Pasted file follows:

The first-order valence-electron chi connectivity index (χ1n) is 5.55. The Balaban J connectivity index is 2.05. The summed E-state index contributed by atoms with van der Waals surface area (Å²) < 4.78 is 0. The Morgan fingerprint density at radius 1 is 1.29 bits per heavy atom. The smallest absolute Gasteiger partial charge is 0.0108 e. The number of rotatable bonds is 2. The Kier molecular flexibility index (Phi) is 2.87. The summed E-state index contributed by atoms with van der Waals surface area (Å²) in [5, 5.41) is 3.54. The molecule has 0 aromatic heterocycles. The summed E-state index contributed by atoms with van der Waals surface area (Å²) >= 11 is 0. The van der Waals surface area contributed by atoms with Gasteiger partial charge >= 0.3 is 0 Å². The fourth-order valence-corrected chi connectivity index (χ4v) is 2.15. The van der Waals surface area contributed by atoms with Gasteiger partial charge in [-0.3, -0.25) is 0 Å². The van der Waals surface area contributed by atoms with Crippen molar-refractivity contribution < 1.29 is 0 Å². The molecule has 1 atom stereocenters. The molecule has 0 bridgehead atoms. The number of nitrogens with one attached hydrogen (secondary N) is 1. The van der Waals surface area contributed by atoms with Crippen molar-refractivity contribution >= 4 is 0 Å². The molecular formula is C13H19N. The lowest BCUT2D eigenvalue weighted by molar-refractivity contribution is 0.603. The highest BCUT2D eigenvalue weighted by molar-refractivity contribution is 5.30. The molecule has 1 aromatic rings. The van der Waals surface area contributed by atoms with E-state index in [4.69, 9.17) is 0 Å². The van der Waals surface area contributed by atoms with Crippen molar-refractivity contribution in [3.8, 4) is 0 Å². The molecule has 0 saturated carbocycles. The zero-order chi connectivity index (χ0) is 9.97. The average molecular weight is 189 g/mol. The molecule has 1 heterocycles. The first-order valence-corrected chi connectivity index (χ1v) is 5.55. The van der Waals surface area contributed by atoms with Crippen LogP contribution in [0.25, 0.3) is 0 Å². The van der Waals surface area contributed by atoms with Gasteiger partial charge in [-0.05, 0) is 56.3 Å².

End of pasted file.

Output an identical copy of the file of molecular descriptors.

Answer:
The first-order valence-electron chi connectivity index (χ1n) is 5.55. The Balaban J connectivity index is 2.05. The summed E-state index contributed by atoms with van der Waals surface area (Å²) < 4.78 is 0. The Morgan fingerprint density at radius 1 is 1.29 bits per heavy atom. The smallest absolute Gasteiger partial charge is 0.0108 e. The number of rotatable bonds is 2. The Kier molecular flexibility index (Phi) is 2.87. The summed E-state index contributed by atoms with van der Waals surface area (Å²) in [5, 5.41) is 3.54. The molecule has 0 aromatic heterocycles. The summed E-state index contributed by atoms with van der Waals surface area (Å²) >= 11 is 0. The van der Waals surface area contributed by atoms with Gasteiger partial charge >= 0.3 is 0 Å². The fourth-order valence-corrected chi connectivity index (χ4v) is 2.15. The van der Waals surface area contributed by atoms with Gasteiger partial charge in [-0.3, -0.25) is 0 Å². The van der Waals surface area contributed by atoms with Crippen molar-refractivity contribution < 1.29 is 0 Å². The molecule has 1 atom stereocenters. The molecule has 0 bridgehead atoms. The number of nitrogens with one attached hydrogen (secondary N) is 1. The van der Waals surface area contributed by atoms with Crippen molar-refractivity contribution >= 4 is 0 Å². The molecular formula is C13H19N. The lowest BCUT2D eigenvalue weighted by molar-refractivity contribution is 0.603. The highest BCUT2D eigenvalue weighted by molar-refractivity contribution is 5.30. The molecule has 1 aromatic rings. The van der Waals surface area contributed by atoms with E-state index in [4.69, 9.17) is 0 Å². The van der Waals surface area contributed by atoms with Crippen molar-refractivity contribution in [3.8, 4) is 0 Å². The molecule has 0 saturated carbocycles. The zero-order chi connectivity index (χ0) is 9.97. The average molecular weight is 189 g/mol. The molecule has 1 heterocycles. The first-order valence-corrected chi connectivity index (χ1v) is 5.55. The van der Waals surface area contributed by atoms with Crippen LogP contribution in [0.25, 0.3) is 0 Å². The van der Waals surface area contributed by atoms with Gasteiger partial charge in [-0.05, 0) is 56.3 Å².